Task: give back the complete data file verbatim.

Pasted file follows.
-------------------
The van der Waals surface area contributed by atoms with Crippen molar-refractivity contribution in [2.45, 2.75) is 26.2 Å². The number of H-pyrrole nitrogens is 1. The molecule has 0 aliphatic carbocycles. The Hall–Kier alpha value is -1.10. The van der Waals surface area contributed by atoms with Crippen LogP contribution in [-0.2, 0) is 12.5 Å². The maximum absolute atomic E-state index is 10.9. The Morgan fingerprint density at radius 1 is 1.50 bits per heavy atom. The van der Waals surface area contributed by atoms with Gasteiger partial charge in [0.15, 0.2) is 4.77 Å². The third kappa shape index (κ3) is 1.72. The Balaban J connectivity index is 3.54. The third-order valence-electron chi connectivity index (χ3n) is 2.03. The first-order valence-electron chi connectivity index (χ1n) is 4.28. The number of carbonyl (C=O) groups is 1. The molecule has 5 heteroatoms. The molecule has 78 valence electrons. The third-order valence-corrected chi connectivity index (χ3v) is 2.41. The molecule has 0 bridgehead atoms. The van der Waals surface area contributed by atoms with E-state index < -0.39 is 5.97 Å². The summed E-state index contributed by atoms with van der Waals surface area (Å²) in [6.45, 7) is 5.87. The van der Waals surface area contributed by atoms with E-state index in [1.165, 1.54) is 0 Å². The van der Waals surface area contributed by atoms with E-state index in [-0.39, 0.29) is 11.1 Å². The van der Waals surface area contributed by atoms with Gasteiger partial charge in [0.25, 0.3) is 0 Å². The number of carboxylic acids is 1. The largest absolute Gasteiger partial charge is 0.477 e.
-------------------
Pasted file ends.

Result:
The van der Waals surface area contributed by atoms with Crippen molar-refractivity contribution in [2.45, 2.75) is 26.2 Å². The number of H-pyrrole nitrogens is 1. The molecule has 0 aliphatic carbocycles. The Hall–Kier alpha value is -1.10. The van der Waals surface area contributed by atoms with Crippen LogP contribution in [-0.2, 0) is 12.5 Å². The maximum absolute atomic E-state index is 10.9. The Morgan fingerprint density at radius 1 is 1.50 bits per heavy atom. The van der Waals surface area contributed by atoms with Gasteiger partial charge in [0.15, 0.2) is 4.77 Å². The third kappa shape index (κ3) is 1.72. The Balaban J connectivity index is 3.54. The third-order valence-electron chi connectivity index (χ3n) is 2.03. The first-order valence-electron chi connectivity index (χ1n) is 4.28. The number of carbonyl (C=O) groups is 1. The molecule has 5 heteroatoms. The molecule has 78 valence electrons. The third-order valence-corrected chi connectivity index (χ3v) is 2.41. The molecule has 0 bridgehead atoms. The van der Waals surface area contributed by atoms with E-state index < -0.39 is 5.97 Å². The summed E-state index contributed by atoms with van der Waals surface area (Å²) in [6.45, 7) is 5.87. The van der Waals surface area contributed by atoms with E-state index in [1.165, 1.54) is 0 Å². The van der Waals surface area contributed by atoms with E-state index in [-0.39, 0.29) is 11.1 Å². The van der Waals surface area contributed by atoms with Gasteiger partial charge in [0.25, 0.3) is 0 Å². The number of carboxylic acids is 1. The largest absolute Gasteiger partial charge is 0.477 e.